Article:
Statement by the National Human Rights Institution of Azerbaijan

A representative of the Office of the Commissioner for Human Rights (Ombudsman) said that the Office was an independent institute established by the Constitutional law, and had been awarded status A under the Paris Principles in 2006.  The Office of the Ombudsman was fully independent from other State bodies and, as a main mechanism for the protection of human rights, played an essential role in building bridges between State bodies and civil society.  The protection and promotion of freedom of conscience of national and religious minorities had always been the main focus of the Ombudsman, who had also implemented several awareness raising campaigns concerning the International Convention on the Elimination of All Forms of Racial Discrimination and had put forward many proposals in respect of ensuring religious tolerance, legal and moral education and mutual relations between people of various religions.  The Ombudsman also received and responded to complaints and applications made by Armenian people living in Azerbaijan and so ensured the protection of their rights.  The Ombudsmen was concerned about the increase in discrimination against migrants and refugees, in particular Muslims, and stressed the need to address hate crimes, especially in the context of conflict prevention, post-conflict rehabilitation and with the view to prevent tensions between communities.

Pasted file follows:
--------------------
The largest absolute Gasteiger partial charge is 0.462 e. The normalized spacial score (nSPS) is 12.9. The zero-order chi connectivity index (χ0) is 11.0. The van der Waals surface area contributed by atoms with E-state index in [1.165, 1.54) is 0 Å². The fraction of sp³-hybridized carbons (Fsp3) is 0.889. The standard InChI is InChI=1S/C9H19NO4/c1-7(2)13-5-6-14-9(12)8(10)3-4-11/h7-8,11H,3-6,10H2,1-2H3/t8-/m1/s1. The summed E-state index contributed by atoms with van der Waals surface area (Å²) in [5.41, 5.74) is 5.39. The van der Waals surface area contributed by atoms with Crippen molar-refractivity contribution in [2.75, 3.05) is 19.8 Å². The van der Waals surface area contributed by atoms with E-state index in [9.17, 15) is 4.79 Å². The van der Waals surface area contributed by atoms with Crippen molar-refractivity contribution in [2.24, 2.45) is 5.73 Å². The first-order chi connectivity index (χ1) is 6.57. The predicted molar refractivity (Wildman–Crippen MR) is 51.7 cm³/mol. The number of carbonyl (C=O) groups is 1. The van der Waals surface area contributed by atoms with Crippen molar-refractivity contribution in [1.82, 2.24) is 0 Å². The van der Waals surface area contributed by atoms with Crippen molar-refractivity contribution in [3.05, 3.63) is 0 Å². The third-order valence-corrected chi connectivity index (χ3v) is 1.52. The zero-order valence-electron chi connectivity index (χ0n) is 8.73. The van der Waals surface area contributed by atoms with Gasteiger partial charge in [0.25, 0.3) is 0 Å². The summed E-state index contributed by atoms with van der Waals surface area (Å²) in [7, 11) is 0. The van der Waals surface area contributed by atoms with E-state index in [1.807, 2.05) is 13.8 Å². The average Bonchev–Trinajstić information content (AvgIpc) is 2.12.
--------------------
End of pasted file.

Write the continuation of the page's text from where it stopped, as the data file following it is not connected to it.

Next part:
Responses by the Delegation

In response to the issues raised by the Experts, a delegate said that women in Azerbaijan actively participated in the political and cultural sphere: 70 per cent of all officials working in the cultural sphere were women, three ministerial posts were held by women, while women held several other high-ranking posts in the administration and in the foreign and diplomatic service.  More than 20 different cultural centres operated in Baku for different national and ethnic minorities living in the city.